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Hey Siri. Why did Apple pay $200m for an AI start-up?
JANUARY 15 2020 | Financial Times | Richard Waters and Patrick McGee in San Francisco.

For Apple, better on-device AI would allow the company’s customers to keep full control of their personal data.

Apple has paid almost $200m for an AI start up, Seattle-based Xnor, that specialises in bringing intelligence to “smart” devices.....Xnor specialises in running complex machine learning models on so-called edge devices — the wide range of gadgets, from smartphones to smart home devices and cars, that operate beyond the reach of the cloud data centres that currently handle most artificial intelligence processing.  Running machine learning on-device, rather than in the cloud, has become one of the most important technology frontiers in the spread of AI. For Apple, better on-device AI would allow the company’s customers to keep full control of their personal data......That has become an important part of the company’s marketing pitch as it tries to distinguish itself from Google and Facebook.

Xnor had developed a way to run large machine learning models without requiring the computing resources and power normally needed for such data-intensive work (e.g. the technology reduces network demands caused by AI aka latency). .....This means that critical applications can continue to run even when they lose a connection to the cloud, such as in driverless cars.
Apple  artificial_intelligence  cloud_computing  connected_devices  data_centers  decentralization  edge  Facebook  Google  latency  M&A  machine_learning  on-device  personal_data  Richard_Waters  Siri  start_ups  Xnor 
11 weeks ago by jerryking
What You Do Is Who You Are — anecdote and advice from the front lines of tech | Financial Times
Ben Horowitz’s book dishes up management tips gleaned from some unlikely historical figures

Richard Waters 6 HOURS AGO

What You Do Is Who You Are: How To Create Your Business Culture, by Ben Horowitz, Harper Business RRP$29.99, 288 pages
Andreessen_Horowitz  Ben_Horowitz  books  book_reviews  checklists  founders  Genghis_Khan  Great_Man_Theory_of_History  Haiti  lessons_learned  organizational_culture  Richard_Waters  Silicon_Valley  Toussaint_Louverture  vc  venture_capital 
november 2019 by jerryking
How non-engineer Stewart Butterfield reached top of Silicon Valley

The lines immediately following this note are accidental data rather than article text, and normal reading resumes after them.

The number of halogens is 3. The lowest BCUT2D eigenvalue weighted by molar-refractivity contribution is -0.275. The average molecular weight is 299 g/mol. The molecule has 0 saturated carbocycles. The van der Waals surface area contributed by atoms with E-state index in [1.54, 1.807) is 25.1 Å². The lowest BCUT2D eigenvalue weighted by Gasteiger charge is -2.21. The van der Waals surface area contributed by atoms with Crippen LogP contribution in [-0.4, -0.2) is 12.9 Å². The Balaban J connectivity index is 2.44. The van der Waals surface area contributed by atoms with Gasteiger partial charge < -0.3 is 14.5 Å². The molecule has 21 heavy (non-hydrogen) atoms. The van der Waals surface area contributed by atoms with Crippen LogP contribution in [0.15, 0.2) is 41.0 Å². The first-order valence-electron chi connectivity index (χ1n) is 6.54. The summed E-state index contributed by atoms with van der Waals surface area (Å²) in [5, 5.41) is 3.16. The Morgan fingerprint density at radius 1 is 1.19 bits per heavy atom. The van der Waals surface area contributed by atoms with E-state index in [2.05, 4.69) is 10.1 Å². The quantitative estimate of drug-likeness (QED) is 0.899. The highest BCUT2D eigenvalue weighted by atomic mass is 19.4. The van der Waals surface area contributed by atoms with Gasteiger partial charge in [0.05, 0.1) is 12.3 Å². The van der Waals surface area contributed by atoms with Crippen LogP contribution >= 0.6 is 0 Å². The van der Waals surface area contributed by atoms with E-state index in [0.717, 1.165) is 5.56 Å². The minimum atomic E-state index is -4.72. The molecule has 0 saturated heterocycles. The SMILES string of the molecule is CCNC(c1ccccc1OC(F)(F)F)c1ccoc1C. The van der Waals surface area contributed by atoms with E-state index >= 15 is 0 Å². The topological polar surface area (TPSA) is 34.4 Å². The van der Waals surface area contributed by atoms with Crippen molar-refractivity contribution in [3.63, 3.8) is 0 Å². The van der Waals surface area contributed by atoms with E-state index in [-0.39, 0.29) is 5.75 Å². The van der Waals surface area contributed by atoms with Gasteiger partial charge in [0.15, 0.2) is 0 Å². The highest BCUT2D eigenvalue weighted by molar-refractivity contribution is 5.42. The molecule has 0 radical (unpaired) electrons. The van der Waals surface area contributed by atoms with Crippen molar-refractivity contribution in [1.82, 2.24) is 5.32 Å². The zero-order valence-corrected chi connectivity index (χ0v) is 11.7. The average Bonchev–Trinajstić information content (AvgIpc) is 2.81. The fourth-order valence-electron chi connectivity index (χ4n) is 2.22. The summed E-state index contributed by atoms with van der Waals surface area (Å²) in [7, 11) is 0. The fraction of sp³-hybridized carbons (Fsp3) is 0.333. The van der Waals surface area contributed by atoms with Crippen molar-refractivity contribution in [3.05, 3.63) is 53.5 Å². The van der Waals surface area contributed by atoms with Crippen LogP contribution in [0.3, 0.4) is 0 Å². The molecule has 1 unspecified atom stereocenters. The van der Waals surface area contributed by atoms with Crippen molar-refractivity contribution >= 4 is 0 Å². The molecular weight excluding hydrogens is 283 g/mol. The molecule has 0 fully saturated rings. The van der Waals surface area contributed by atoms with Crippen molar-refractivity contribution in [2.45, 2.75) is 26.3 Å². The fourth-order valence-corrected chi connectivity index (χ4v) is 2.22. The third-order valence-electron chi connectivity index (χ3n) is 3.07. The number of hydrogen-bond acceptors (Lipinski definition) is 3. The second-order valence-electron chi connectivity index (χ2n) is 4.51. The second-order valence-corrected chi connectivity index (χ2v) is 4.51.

JUNE 21, 2019 | Financial Times | by Richard Waters in San Francisco.

Silicon Valley loves its engineer-founders. They are members of the region’s highest caste, the entrepreneurs trusted to turn bits and bytes into the next hit digital products, and the people venture capitalists most like to back.

Stewart Butterfield, co-founder and chief executive of the workplace chat app Slack, is not one of them. He stands out as a philosophy major in a start-up world full of software engineers, a non-techie who has made it to the top of the tech heap......Slack’s listing on the New York Stock Exchange this week has cemented his reputation as one of the Valley’s most creative product designers — and values his own stake in the company at $1.6bn.

“He is your quintessential, product-oriented founder-leader,” ......In a nod to an unconventional streak in Mr Butterfield’s personality that separates him from the herd, Mr Levie adds: “He has just the right level of quirkiness.”.....Butterfield got a philosophy degree at the University of Victoria, followed by a master of philosophy at Cambridge, before being bitten by the internet bug at the end of the 1990s and moving to Silicon Valley........Pressed on how he can withstand the Microsoft onslaught, Mr Butterfield defaults to the quiet, analytical self-assurance. “There has been a long history of the small, focused start-up taking on the large incumbent with multiple lines of business and being successful” — starting, he added, with a small and scrappy Microsoft itself taking on the giant IBM.